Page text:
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Iron, zinc, and calcium are major micronutrients in diet sources and supplements. Iron, zinc, and calcium are all involved in the metabolism of reactive oxygen species and other free radicals, and may compete with each other for similar binding sites. Dietary intake of these micronutrients has been associated with altered risks of colorectal, breast, and prostate cancers. In this hospital based case-control study with 472 Caucasian incident early stage lung cancer patients and 1125 healthy unrelated spouses and friends controls, we analyzed the associations between dietary iron, zinc, and calcium intake and the risk of lung cancer. Dietary intake was assessed at the time of recruitment (1992 to 2000) with the use of a 126-item semiquantitative food-frequency questionnaire. The results were analyzed using multiple logistic regression models, adjusting for smoking history and other potential risk factors including total caloric intake. The adjusted odds ratios of dietary iron, zinc, and calcium were 1.55 (95% confidence interval, 1.05-2.30; Ptrend<0.01), 0.73 (95% CI, 0.50-1.07; Ptrend=0.07), and 1.69 (95% CI, 1.16-2.45; Ptrend=0.03), respectively, for highest quartile vs. lowest quartile of each micronutrient. Stronger associations between micronutrients and lung cancer risk were found when these micronutrient were analyzed in the same model. Similar associations with lung cancer risk were also found for total iron, zinc, and calcium intake that included supplements. By different food sources, the increased risk effect of dietary iron was from non-heme iron vs. heme iron sources (red meat, poultry, and seafood), with the adjusted odds ratios of non-heme iron and heme iron of 1.56 (95% CI, 1.05-2.32; Ptrend=0.02) and 0.46 (95% CI, 0.30-0.71; Ptrend<0.01), respectively, for highest quartile vs. lowest quartile. In conclusion, this is the first study demonstrating the statistically significant associations between dietary micronutrients and the risk of lung cancer. Our results suggest that dietary iron and calcium intake may be associated with higher risk of lung cancer, while dietary zinc intake may be associated with lower risk of lung cancer. Supported by NIH grants CA74386, CA90578, ES/CA 06409, and ES00002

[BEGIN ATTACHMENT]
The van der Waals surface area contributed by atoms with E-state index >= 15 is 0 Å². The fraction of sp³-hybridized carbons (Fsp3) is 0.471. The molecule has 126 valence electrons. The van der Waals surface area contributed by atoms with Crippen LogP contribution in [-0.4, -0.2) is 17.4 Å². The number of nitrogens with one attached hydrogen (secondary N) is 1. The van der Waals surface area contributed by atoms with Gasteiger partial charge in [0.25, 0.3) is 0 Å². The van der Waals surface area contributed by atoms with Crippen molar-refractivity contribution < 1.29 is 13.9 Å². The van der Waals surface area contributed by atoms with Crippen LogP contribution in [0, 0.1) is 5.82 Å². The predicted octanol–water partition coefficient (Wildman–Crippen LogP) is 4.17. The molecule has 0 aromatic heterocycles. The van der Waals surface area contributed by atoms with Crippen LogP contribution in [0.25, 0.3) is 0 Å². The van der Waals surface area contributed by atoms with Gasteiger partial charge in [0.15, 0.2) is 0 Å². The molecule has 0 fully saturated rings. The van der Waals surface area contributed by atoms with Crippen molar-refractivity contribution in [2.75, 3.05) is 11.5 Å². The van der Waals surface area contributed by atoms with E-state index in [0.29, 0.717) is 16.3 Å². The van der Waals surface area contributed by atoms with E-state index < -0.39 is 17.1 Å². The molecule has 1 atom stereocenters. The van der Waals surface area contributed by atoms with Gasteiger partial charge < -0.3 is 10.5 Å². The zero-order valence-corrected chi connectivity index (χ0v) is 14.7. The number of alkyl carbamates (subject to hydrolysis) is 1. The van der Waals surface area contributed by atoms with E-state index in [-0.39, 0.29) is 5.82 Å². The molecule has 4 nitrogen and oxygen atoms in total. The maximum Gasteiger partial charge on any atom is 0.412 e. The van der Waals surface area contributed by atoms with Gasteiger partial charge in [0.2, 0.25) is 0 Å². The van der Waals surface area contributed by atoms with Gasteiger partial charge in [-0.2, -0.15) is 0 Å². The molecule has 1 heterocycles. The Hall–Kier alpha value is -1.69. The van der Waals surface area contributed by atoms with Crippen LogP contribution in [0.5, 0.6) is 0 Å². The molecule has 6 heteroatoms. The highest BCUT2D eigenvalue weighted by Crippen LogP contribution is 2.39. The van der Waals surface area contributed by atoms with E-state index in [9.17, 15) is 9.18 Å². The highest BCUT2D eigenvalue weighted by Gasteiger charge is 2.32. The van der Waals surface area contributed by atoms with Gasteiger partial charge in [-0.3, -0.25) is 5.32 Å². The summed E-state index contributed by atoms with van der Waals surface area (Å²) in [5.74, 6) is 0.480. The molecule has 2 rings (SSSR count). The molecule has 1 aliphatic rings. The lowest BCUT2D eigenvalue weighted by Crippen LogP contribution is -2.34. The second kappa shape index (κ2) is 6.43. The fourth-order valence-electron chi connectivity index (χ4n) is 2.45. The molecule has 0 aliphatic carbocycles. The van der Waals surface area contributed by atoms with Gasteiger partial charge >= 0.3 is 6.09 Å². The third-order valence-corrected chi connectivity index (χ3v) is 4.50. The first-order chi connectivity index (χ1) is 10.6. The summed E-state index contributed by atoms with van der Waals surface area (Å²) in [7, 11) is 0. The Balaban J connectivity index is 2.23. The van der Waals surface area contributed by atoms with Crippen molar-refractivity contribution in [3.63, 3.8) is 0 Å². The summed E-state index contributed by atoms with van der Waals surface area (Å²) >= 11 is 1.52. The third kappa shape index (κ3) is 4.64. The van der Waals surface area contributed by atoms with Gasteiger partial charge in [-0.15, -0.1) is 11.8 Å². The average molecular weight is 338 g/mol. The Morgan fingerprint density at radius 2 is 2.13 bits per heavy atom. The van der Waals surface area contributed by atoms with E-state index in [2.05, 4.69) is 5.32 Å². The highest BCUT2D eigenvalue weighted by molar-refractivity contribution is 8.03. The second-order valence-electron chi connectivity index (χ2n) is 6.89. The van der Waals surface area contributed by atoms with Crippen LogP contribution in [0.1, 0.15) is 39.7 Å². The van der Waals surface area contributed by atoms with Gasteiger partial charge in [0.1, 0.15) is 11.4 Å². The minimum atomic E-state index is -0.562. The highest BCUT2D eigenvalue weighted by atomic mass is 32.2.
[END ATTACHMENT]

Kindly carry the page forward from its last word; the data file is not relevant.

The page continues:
[Proc Amer Assoc Cancer Res, Volume 46, 2005]